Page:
The numerous deaths of bats at wind turbines (WT) have a negative impact on the populations of affected species and may have far-reaching implications for biodiversity in rural areas. Until now, it could only be assumed that bat deaths had additional consequences. In a paper published in the scientific journal Conservation Science and Practice, a team of scientists from the Leibniz Institute for Zoo and Wildlife Research (Leibniz-IZW) show that natural food chains are disrupted, which can have far-reaching negative consequences for agriculture and forestry. The study demonstrates how much the functional importance of bats for habitats has previously been underestimated.
The scientists at the Leibniz-IZW investigated the prey spectrum of the common noctule (Nyctalus noctula), a common bat species that frequently dies at wind turbines in Germany. By focusing on the insects consumed by the bats, they documented the extent to which their functional importance for habitats is lost.
Carolin Scholz and Christian Voigt of the Leibniz-IZW investigated which insects consumed common noctules shortly before dying at wind turbines. They did this by analyzing the stomach contents of 17 common noctules killed by wind turbines. The scientists used PCR amplification and high-throughput sequencing to look for the genetic barcodes of the insects eaten by bats. These genetic barcodes provide information about the consumed species’ identity. “We discovered DNA barcodes of 46 insect species from nine orders, the majority of which were beetles and moths,” says Scholz, the study’s first author.
We do not know what the current intensification of land use will mean for biodiversity and the resilience of these habitats. This is especially unfortunate because this transformation is currently taking place on a large scale in our landscapes.Christian Voigt
“The insect species could be assigned to a wide range of habitats, including farmland and grassland, as well as forests and wetlands.” In agriculture and forestry, 20% of the identified insect species are considered pests or nuisances, such as the chestnut weevil (Curculio elephas) and the chestnut fruit moth (Cydia splendana). The scientists conclude that the extinction of bats disrupts existing food chains, potentially leading to an increase in the number of pests and nuisance species, which could be offset by chemical pest control. Wind turbines reduce the free ecosystem service of pest reduction by bats, resulting in an emerging problem for agriculture and forestry.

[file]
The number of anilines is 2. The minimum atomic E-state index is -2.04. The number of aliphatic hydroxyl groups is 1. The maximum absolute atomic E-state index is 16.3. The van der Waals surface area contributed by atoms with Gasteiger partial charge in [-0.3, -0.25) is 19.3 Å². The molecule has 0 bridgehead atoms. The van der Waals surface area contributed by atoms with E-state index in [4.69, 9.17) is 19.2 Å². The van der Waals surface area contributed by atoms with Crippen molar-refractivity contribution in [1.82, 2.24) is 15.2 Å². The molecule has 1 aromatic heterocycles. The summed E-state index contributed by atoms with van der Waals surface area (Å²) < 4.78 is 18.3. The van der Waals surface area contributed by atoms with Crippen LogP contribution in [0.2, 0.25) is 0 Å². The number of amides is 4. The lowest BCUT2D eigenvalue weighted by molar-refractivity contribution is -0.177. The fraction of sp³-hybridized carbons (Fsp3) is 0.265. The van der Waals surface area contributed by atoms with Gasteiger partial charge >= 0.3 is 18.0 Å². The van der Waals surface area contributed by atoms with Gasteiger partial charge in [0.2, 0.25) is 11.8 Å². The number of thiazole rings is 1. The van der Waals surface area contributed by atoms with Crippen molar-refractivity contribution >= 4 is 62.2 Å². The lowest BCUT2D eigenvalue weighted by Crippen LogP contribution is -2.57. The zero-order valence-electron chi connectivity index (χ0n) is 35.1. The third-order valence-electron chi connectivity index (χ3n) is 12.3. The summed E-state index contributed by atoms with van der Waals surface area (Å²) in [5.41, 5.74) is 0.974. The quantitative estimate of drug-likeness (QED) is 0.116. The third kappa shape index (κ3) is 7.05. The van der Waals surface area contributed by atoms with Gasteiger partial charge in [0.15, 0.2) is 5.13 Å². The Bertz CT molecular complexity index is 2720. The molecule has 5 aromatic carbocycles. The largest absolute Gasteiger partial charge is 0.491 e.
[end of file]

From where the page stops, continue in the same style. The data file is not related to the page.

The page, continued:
Wind energy production undeniably helps to reduce CO2 emissions. Finally, the amount of space required for this is substantial, and the ecological consequences for affected animal groups such as bats and insects are significant. It was recently decided in Germany to double the land area used for wind energy production, focusing on agricultural land and forest monocultures.
These ecosystems already have low biodiversity, as they have undergone several waves of intensification over the centuries, with farmland cleared and cultivation methods optimized for increased harvest. The WTs that are now being installed in Germany as part of the energy transition drive a new wave of intensification.
“We do not know what the current intensification of land use will mean for biodiversity and the resilience of these habitats. This is especially unfortunate because this transformation is currently taking place on a large scale in our landscapes” According to Voigt, Head of the Department of Evolutionary Ecology.
“We still need to learn more about how the energy transition affects biological diversity in these habitats. There is no doubt that the installed wind turbines contribute to the protection of the global climate and thus to the conservation of biodiversity.” On the other hand, it is well known that a large number of bats are killed by wind turbines. “Because the affected species have low reproduction rates, the loss of these individuals is frequently difficult for the populations to buffer. Unfortunately, not only do individuals vanish from the landscape, but their interactions in complex food webs are also lost” Scholz says.
Counts show that each conventionally operated wind turbine kills more than ten bats per year. This equates to a six-digit number of annual bat fatalities at Germany’s 30,000 wind turbines on the mainland. During periods of high bat activity, newly installed turbines are temporarily shut down to prevent bats from colliding with the rotor blades. This reduces annual bat mortality to one or two individuals and WT. Unfortunately, old WTs continue to operate without such shutdown rules, accounting for 75 percent of all WTs in Germany.
“We have to reckon with more than 200,000 bats per year dying at WTs,” says Voigt. “If we continue to tolerate this high number of victims at WTs, fewer and fewer insect pests will be consumed by bats,” he concludes. As predators, bats play an important role in the natural regulation of insect populations. The loss of bats and their role in food chains makes ecosystems more vulnerable to disturbances, Voigt and Scholz speculate. More in-depth scientific work is needed to understand the food-web links and the consequences of their disruption more precisely.
An important first step toward bat conservation and their functional role in their habitats must be the mandatory shutdown of wind turbines during periods of high bat activity, according to Voigt and Scholz. To that end, the approval process for old wind turbines must be reconsidered. This is the only way to keep the negative effects of intensified land use caused by the energy transition on our ecosystems to a minimum.